Album Review: Bic Runga, Belle

By Lydia Jenkin

Add a comment
Bic Runga. Photo / Supplied
Bic Runga. Photo / Supplied

It was a poignant moment when Ladi6 went on stage to accept her Tui from Bic Runga at the NZ Music Awards. Ladi was genuinely thrilled. "This is amazing to receive an award from you. You've won one of these right?"

She has, in fact, won 11, plus a Silver Scroll, a NZ Order of Merit, and has a bunch of multi-platinum discs, which, despite her youthful visage, surely make her an iconic, legacy artist. Deserving of that kind of adulation.

Yet when it came to writing this, her fourth album, Runga got stuck. She'd had a baby boy, which certainly changed her priorities, but she was also struggling with the notion of repeating herself.

So she opted to freshen things up by collaborating with some other artists - James Milne (aka Lawrence Arabia), Dan Hume (of Evermore) and Kody and Ruban Nielson (of The Mint Chicks). Kody Nielson (who's her partner) also co-produced the album, and famed LA producer Jon Brion (who has worked with Aimee Mann, Fiona Apple, Rufus Wainwright and Kanye West, among others) added a few touches - Runga's new production approach not being dissimilar to Brion's confident and evocative use of colourful instruments, without going for "lush".

There's still a touch of melancholy on This Girl's Prepared For War, but a sense of triumph too. Cinematic in its expansive arc, Milne's influence is clear in its dreamy guitar riffs, delicate percussion and gentle mariachi trumpet decorations, but the vocal is pure Runga.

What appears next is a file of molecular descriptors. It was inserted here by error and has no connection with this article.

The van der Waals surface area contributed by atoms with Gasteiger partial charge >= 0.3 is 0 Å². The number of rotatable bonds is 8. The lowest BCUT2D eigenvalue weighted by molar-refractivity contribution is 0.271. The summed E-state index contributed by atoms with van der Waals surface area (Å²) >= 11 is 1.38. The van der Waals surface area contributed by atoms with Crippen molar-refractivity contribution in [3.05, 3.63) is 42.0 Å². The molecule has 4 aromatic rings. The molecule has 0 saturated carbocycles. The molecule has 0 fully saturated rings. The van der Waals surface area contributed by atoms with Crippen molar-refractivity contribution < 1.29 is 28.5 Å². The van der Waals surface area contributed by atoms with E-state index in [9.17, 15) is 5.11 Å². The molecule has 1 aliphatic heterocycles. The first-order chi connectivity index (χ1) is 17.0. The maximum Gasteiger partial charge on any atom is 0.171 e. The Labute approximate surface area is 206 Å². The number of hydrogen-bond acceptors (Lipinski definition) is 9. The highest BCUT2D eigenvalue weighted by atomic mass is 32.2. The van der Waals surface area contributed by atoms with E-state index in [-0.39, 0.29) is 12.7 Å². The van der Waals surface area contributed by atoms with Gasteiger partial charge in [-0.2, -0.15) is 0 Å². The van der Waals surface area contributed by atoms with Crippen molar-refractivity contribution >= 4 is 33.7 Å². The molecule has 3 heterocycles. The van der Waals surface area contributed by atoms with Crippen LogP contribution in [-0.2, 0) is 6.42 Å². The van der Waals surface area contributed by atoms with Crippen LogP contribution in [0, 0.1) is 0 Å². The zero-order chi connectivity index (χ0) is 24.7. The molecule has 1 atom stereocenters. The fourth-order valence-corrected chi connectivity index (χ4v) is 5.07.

The Supremes-esque Nielson brothers co-write Tiny Little Piece Of My Heart is an irresistible piece of pop, deceptively effortless in its spacious groove and sweet keyboard riffs. They fit perfectly with lyrics like "Oh please, your sorry excuses are a dollar for 10. So go tell your friends you only took a tiny little piece of my heart."

Yes, there was a bit of bedroom dancing to that one. And a laconic sway is hard to resist on Devil On Tambourine, a brilliant co-write with Nielson, based around a rocking guitar riff and melody which Runga was hesitant to put words to: "I was worried I would ruin it with ordinary lyrics, so I gave it to Kody". Good move it seems, because he came up with some charmingly surreal lyrics about temptation and enemies, apple trees, serpents and holidays.

Nielson's influence is also evident on the intricate baroque organ patterns of Darkness All Around Us, and the refined, wondrous, medieval lullaby Everything Is Beautiful And New.

The space in the drumming throughout the album, full of linear beats, is also a Nielson touch, and when he blends his vocals with Runga's they have something special.

There's a refreshing sense of lightness and humour in the delivery, and a sense of daring and excitement on this album, which is infectious - Runga's certainly "got her groove back".

Stars: 4.5/5
Verdict: After the winter of Birds, Runga emerges into spring with Belle

-TimeOut

- NZ Herald

Have your say

We aim to have healthy debate. But we won't publish comments that abuse others. View commenting guidelines.

1200 characters left

© Copyright 2014, APN New Zealand Limited

Assembled by: (static) on red akl_a5 at 01 Aug 2014 15:58:40 Processing Time: 483ms